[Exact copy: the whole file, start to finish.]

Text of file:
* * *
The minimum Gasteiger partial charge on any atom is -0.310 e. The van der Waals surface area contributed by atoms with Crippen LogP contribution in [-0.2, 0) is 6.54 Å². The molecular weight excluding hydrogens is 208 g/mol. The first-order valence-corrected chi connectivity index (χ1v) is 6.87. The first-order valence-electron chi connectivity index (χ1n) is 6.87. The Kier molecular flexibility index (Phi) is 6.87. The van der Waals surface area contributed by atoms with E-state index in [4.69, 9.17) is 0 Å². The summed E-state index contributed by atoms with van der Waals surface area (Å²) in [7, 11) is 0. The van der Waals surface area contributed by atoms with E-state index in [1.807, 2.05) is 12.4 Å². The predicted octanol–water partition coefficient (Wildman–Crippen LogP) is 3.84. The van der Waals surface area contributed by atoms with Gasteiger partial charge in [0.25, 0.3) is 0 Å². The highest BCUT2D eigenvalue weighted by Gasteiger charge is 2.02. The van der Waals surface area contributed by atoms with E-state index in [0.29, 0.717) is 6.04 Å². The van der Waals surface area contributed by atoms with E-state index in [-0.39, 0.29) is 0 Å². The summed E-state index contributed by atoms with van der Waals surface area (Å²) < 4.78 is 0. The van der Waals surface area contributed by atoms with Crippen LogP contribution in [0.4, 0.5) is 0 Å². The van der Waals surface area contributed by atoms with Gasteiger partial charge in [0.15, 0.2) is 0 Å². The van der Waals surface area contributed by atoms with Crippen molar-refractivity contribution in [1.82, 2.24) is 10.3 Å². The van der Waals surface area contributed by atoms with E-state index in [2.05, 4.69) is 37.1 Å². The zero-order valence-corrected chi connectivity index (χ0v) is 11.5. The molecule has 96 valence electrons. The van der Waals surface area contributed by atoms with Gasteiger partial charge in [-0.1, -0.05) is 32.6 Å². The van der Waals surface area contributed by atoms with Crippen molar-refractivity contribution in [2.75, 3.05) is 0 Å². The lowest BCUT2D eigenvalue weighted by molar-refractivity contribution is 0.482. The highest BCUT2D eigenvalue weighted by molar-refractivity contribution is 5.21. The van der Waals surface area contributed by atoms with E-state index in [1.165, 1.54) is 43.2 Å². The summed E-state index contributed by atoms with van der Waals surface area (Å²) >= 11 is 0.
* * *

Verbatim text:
The minimum Gasteiger partial charge on any atom is -0.310 e. The van der Waals surface area contributed by atoms with Crippen LogP contribution in [-0.2, 0) is 6.54 Å². The molecular weight excluding hydrogens is 208 g/mol. The first-order valence-corrected chi connectivity index (χ1v) is 6.87. The first-order valence-electron chi connectivity index (χ1n) is 6.87. The Kier molecular flexibility index (Phi) is 6.87. The van der Waals surface area contributed by atoms with E-state index in [4.69, 9.17) is 0 Å². The summed E-state index contributed by atoms with van der Waals surface area (Å²) in [7, 11) is 0. The van der Waals surface area contributed by atoms with E-state index in [1.807, 2.05) is 12.4 Å². The predicted octanol–water partition coefficient (Wildman–Crippen LogP) is 3.84. The van der Waals surface area contributed by atoms with Gasteiger partial charge in [0.25, 0.3) is 0 Å². The highest BCUT2D eigenvalue weighted by Gasteiger charge is 2.02. The van der Waals surface area contributed by atoms with E-state index in [0.29, 0.717) is 6.04 Å². The van der Waals surface area contributed by atoms with E-state index in [-0.39, 0.29) is 0 Å². The summed E-state index contributed by atoms with van der Waals surface area (Å²) < 4.78 is 0. The van der Waals surface area contributed by atoms with Crippen LogP contribution in [0.4, 0.5) is 0 Å². The van der Waals surface area contributed by atoms with Gasteiger partial charge in [0.15, 0.2) is 0 Å². The van der Waals surface area contributed by atoms with Crippen molar-refractivity contribution in [1.82, 2.24) is 10.3 Å². The van der Waals surface area contributed by atoms with E-state index in [2.05, 4.69) is 37.1 Å². The zero-order valence-corrected chi connectivity index (χ0v) is 11.5. The molecule has 96 valence electrons. The van der Waals surface area contributed by atoms with Gasteiger partial charge in [-0.1, -0.05) is 32.6 Å². The van der Waals surface area contributed by atoms with Crippen molar-refractivity contribution in [2.75, 3.05) is 0 Å². The lowest BCUT2D eigenvalue weighted by molar-refractivity contribution is 0.482. The highest BCUT2D eigenvalue weighted by molar-refractivity contribution is 5.21. The van der Waals surface area contributed by atoms with E-state index in [1.165, 1.54) is 43.2 Å². The summed E-state index contributed by atoms with van der Waals surface area (Å²) >= 11 is 0.